“The free Blacks of Philadelphia, an important group led by Bishop Richard Allen and Rev. Absalom Jones around Mother Bethel Church, not only went against the advice of their leaders when they soundly rejected the American Colonization Society’s proposal on a meeting held at Mother Bethel Church on January 15, 1817, but went further and created a committee to formally oppose the ACS and led a public protest involving hundreds of Philadelphia’s free Blacks. Understanding the colonization scheme to be a plot to cement slavery by removing those who would most naturally oppose it, they wrote: “Whereas our ancestors (not of choice) were the first cultivators of the wilds of America, we their descendents feel ourselves entitled to participate in the blessings of her luxuriant soil…. Resolved, That we never will separate ourselves voluntarily from the slave population in this country; they are our brethren by the ties of consanguinity, of suffering, and of wrongs….”

The government of the young Haitian Republic had since the time of Pétion and Christoph openly offered refuge to enslaved Africans in the Americas. It is however, under the government of Pierre Boyer (1820-1843) that structured plans are made that result in the emigration of about six thousand free Blacks from the United States to Saint Domingue.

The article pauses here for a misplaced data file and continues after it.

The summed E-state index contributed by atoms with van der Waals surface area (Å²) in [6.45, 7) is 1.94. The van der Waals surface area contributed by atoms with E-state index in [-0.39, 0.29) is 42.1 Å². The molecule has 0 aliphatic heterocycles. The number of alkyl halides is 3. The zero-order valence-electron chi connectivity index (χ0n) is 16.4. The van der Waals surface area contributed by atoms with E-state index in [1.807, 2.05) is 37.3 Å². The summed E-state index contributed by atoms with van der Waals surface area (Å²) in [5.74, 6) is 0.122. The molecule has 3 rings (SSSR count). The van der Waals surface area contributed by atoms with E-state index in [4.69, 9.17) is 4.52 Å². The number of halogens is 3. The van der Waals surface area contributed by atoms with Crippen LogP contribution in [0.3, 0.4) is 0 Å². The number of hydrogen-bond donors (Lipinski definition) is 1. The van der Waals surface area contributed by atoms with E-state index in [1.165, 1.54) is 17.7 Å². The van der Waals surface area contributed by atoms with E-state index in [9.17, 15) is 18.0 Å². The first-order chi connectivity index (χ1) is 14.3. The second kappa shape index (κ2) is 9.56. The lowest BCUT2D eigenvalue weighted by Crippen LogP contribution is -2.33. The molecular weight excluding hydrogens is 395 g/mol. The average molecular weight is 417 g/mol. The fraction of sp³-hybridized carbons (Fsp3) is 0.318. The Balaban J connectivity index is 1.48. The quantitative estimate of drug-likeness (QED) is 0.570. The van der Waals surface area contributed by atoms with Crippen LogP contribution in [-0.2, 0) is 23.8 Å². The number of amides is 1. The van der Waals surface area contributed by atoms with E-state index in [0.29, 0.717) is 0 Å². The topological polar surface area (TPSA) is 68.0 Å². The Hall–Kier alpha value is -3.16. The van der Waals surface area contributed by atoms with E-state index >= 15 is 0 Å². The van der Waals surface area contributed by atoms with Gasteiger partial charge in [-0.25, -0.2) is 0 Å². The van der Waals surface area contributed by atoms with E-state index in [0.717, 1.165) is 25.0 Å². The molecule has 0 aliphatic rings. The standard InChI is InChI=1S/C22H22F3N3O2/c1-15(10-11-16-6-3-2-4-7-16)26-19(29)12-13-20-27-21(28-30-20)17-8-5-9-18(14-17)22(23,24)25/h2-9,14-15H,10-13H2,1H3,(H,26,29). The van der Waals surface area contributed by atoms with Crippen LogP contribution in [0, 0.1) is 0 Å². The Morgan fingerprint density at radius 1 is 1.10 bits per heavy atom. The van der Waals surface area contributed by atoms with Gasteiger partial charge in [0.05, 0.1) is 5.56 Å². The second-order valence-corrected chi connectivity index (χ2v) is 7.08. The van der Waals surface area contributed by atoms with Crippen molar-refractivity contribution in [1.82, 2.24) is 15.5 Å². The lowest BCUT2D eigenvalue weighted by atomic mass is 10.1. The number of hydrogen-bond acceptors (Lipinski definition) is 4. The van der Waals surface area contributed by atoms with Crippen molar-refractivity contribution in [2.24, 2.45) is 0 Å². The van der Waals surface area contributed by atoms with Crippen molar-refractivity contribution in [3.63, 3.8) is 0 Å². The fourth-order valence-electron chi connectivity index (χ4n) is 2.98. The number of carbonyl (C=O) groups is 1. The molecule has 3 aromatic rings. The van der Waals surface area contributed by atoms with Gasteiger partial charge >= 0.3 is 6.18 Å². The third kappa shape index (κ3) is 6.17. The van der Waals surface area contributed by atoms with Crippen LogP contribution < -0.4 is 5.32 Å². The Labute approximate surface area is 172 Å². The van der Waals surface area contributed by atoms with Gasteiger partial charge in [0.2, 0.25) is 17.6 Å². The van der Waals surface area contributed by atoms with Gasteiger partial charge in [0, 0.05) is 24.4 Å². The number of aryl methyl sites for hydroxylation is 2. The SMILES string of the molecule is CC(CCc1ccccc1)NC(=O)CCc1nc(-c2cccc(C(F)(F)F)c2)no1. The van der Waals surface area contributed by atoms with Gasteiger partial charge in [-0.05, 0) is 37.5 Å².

The free Blacks of Philadelphia who had unanimously rejected the ACS’ proposal of African Colonization, are now enthusiastically behind Boyer’s proposal and in short time gathered the people and resources necessary to make it a reality. In a later effort, Bishop Allen met with 38 delegates from 8 states to form the American Society of Free Persons of Colour. One of the main proposals of this Society was the purchase of land in Canada for the settlement of free Blacks. Haiti presented them with a unique opportunity to prove wrong the prejudicial assumptions regarding Black people’s capacity for self-rule and progress. Furthermore, having completely internalized the Anglo-Protestant ethos of their white masters, the Philadelphia Blacks understood their emigration to Haiti in terms of a missionary-civilizing endeavor. The sense of superiority embedded in this notion would play a large role in the failure of their enterprise and a similar attitude is at the root of many of the problems of the colonial experiment in Liberia.”

Lockward, Jorge (2009).Cocolos in New York: A Preliminary Approach. Presented by partial fulfillment of the requirements of RLSOC 772 Anthropology of Religion: Immigrants in America. Instructor: Karen McCarthy Brown. Rutgers University.


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